Lawrenceville, NJ, USA
—December 18, 2018—Value in Health
, the official journal of ISPOR
—the professional society for health economics and outcomes research, announced today the publication of new research describing a method to predict generic entry of top-selling drugs and a formal assessment of its accuracy. The method was reliable for drugs protected by active ingredient patents, but substantially overestimated the exclusivity period for drugs with only so-called “secondary” patents (such as patents for methods of treatment). The report, “A Method for Approximating Future Entry of Generic Drugs
,” was published in the December 2018 issue of Value in Health
Researchers developed a method of estimating, shortly after a new drug is approved, the quarter and year of expected generic entry, and then tested the estimates against a set of 170 top-selling drugs that lost market exclusivity between 2000 and 2012. The method took account of the types of patents protecting the drug, whether the drug had been granted patent term restoration, and whether the drug qualified for any other exclusivities.
The method performed reasonably well among the 131 drugs with active ingredient patents; the median predicted market exclusivity for these drugs was 12.25 years, compared with a median actual period of 13.0 years. However, among the 38 drugs protected only by secondary patents, the median predicted market exclusivity was 16.0 years, but the median actual market exclusivity was only 8.25 years, likely because secondary patents are weaker and more easily overturned in court.
“Despite some limitations, our method’s estimation of the quarter-year of generic entry was found to be accurate in over half the cases in a recent cohort of top-selling drugs that went generic,” said lead author Reed Beall, PhD, University of Calgary, AB, Canada, and Harvard Medical School, Boston, MA, USA. “We therefore believe that the FDA should routinely make this date widely known so that physicians and patients can be aware of the forthcoming availability of less-expensive generic versions, and so that payers, legislators, and regulators can guard against strategies that brand-name manufacturers sometimes use to minimize the impact of generic drug entry.”
Coauthor Jonathan Darrow, SJD, JD, MBA, Harvard Medical School and in the Program On Regulation, Therapeutics, And Law (PORTAL) at Brigham and Women’s Hospital, Boston, MA, USA explained that “knowledge of whether actual generic entry dates turn out to be long before or long after expected entry dates can help policymakers adjust rules if manufacturers’ business strategies lead to substantial delays or if unexpectedly short exclusivity periods appear to be deterring future investment.”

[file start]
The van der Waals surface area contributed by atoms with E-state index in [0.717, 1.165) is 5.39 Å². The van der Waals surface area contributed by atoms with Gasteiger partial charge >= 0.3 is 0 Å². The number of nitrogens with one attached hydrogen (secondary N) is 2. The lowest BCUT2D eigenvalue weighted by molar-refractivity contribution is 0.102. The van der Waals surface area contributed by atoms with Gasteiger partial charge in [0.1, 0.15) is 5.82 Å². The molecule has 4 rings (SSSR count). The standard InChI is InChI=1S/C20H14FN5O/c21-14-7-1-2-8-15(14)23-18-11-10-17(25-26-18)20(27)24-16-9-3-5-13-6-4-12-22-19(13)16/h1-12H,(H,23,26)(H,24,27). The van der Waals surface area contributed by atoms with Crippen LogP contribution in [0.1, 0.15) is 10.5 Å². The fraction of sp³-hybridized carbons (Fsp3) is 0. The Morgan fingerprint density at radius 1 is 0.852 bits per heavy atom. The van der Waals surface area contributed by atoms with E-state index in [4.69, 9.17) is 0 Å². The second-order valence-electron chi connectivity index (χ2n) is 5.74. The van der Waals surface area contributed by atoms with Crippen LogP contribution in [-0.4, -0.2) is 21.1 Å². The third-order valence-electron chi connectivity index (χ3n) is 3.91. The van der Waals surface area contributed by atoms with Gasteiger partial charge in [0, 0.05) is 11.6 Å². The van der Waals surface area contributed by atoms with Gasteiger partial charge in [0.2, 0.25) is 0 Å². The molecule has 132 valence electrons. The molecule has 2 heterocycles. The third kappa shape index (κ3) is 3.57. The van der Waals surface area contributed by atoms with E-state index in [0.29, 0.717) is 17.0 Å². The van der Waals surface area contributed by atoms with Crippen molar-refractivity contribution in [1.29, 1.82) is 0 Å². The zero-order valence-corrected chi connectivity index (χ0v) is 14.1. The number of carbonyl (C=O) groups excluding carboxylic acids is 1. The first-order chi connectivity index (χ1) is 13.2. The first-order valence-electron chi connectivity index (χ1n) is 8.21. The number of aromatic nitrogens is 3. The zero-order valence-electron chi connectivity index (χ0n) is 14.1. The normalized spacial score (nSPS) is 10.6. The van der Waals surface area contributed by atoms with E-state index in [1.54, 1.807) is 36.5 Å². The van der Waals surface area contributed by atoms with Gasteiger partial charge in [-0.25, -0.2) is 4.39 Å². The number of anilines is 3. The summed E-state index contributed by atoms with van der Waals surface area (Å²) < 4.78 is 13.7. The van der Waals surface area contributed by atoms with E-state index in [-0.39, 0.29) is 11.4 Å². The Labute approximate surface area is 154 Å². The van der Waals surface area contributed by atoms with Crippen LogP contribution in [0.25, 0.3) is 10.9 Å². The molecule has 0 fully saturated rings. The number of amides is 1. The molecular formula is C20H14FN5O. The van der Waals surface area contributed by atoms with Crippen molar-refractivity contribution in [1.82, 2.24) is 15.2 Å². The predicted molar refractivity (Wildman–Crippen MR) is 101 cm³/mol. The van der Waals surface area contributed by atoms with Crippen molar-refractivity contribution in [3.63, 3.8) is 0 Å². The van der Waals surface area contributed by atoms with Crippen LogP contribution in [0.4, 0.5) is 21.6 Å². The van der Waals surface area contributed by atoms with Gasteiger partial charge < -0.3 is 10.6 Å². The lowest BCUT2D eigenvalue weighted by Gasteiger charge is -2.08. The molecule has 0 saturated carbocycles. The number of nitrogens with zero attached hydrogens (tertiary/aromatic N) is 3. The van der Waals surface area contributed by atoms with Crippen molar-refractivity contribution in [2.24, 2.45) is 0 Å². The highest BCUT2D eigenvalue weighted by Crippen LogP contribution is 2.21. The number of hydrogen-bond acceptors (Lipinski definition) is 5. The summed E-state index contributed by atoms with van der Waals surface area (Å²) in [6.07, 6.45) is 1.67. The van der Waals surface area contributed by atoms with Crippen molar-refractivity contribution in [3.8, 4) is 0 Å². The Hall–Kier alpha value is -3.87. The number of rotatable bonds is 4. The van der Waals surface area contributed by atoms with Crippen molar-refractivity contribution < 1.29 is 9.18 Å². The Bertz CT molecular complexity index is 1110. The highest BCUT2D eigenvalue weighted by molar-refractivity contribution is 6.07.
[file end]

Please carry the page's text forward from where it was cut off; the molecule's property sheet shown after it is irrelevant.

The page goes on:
, the professional society for health economics and outcomes research (HEOR), is an international, multistakeholder, nonprofit dedicated to advancing HEOR excellence to improve decision making for health globally. The Society is the leading source for scientific conferences, peer-reviewed and MEDLINE®
-indexed publications, good practices guidance, education, collaboration, and tools/resources in the field.
| LinkedIn: http://bit.ly/ISPOR-LIn
| Twitter: www.twitter.com/ISPORorg
(@ISPORorg) | YouTube: www.youtube.com/user/ISPORorg/videos
| Facebook: www.facebook.com/ISPORorg
| Instagram: www.instagram.com/ISPORorg
ABOUT VALUE IN HEALTH
Value in Health
(ISSN 1098-3015) is an international, indexed journal that publishes original research and health policy articles that advance the field of health economics and outcomes research to help healthcare leaders make evidence-based decisions. The journal’s 2017 impact factor score is 5.494. Value in Health
is ranked 3rd among 94 journals in healthcare sciences and services, 3rd among 79 journals in health policy and services, and 6th among 353 journals in economics. Value in Health
is a monthly publication that circulates to more than 10,000 readers around the world.
Web: www.ispor.org/publications/journals/value-in-health http://www.ispor.org/
| Twitter: www.twitter.com/ISPORJournals